Clients often ask me about the basics of estate planning, to help them organize their thoughts and to create the best plan for them. Here’s an overview. I also have website articles with more detail available on each of these.
Wills: A will is often the first tool to come to mind in estate planning. A will designates who will inherit your property after your death. It also designates a person to administer your estate. When beneficiaries are minors, it is critical to name a trustee to manage their inheritance. A will names a guardian to raise minor children in the parents’ absence. Tax reduction tools can be included for estates that may exceed the exemption level, but the limit is high enough that few clients need this anymore.
Life Insurance: Life insurance policies pay proceeds by contract to the named beneficiary, outside of the estate. If an insurance beneficiary is also named in the will, they will receive both the insurance proceeds and the bequest provided in the will. If minor children are primary or contingent beneficiaries on an insurance policy, naming a trustee to receive legal title to the funds and manage them for the children will prevent setting up a trust, and the Clerk of Court becoming involved in managing the funds. Alternatively, the policyholder can name “my estate” as the beneficiary instead of the children, and leave detailed trust instructions in the will. Some retirement plans also name a death beneficiary, and these are paid by contract like life insurance proceeds.
Power of Attorney: A power of attorney names someone to manage your financial affairs if you were unable to do so. Although married persons may own many items of property jointly, there are always some items that cannot be jointly titled – e.g. retirement plans and government benefits – necessitating a power of attorney. If a person cannot manage their own financial affairs and no power of attorney exists, a guardian must be appointed through the Clerk of Court, which is expensive and time consuming.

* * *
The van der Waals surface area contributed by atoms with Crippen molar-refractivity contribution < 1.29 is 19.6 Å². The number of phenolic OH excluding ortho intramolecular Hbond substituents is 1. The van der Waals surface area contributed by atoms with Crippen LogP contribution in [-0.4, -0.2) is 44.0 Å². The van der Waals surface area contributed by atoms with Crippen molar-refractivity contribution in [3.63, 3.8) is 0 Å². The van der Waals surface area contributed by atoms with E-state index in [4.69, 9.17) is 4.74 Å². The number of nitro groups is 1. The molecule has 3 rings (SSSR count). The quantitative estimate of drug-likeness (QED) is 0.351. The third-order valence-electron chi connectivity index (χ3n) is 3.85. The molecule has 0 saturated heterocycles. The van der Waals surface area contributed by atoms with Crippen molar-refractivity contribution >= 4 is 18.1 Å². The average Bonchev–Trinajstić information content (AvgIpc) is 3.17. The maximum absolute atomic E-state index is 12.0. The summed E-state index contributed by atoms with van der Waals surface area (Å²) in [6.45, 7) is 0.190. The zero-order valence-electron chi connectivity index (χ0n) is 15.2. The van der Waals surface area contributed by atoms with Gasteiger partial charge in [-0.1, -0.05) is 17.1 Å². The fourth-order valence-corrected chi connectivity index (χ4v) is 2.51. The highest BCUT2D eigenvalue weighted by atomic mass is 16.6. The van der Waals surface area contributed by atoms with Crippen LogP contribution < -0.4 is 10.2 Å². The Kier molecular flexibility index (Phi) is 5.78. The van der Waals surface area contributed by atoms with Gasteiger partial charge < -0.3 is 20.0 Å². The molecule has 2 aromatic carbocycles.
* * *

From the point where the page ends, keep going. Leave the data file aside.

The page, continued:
Health Care Power of Attorney: A health care power of attorney names someone to make health care decisions for you if you were unable to make those decisions yourself. Some doctors simply ask the family what to do. However, some doctors or hospitals will not take action unless there is a health care power of attorney, living will or a court order. Even if a doctor is willing to implement a family’s decision informally, sometimes family members disagree; a health care power of attorney appoints one person to make the decision.
Living Wills: A living will is a declaration that a person wishes to die a natural death, without extraordinary measures, if the person is in a persistent coma, vegetative state or suffers severe dementia. A living will is binding on doctors and health care agents. A living will can be contained within a health care power of attorney, or can be a separate document.
Living Trusts: Living trusts take in all of the owner’s property while the owner is alive, with beneficiaries named to take the property after death. The usual purposes of living trusts are to avoid probate, for privacy, or to protect heirs in blended families from change in the plan by a surviving spouse. Fortunately, in North Carolina probate is simple and not costly, so we do not have the need to avoid probate that exists in some other states. Living trusts can meet some specialized estate planning needs.
Attorneys can provide more detailed information on these documents. Insurance agents can assist you with various choices in life insurance.
This article was last updated in January 2020.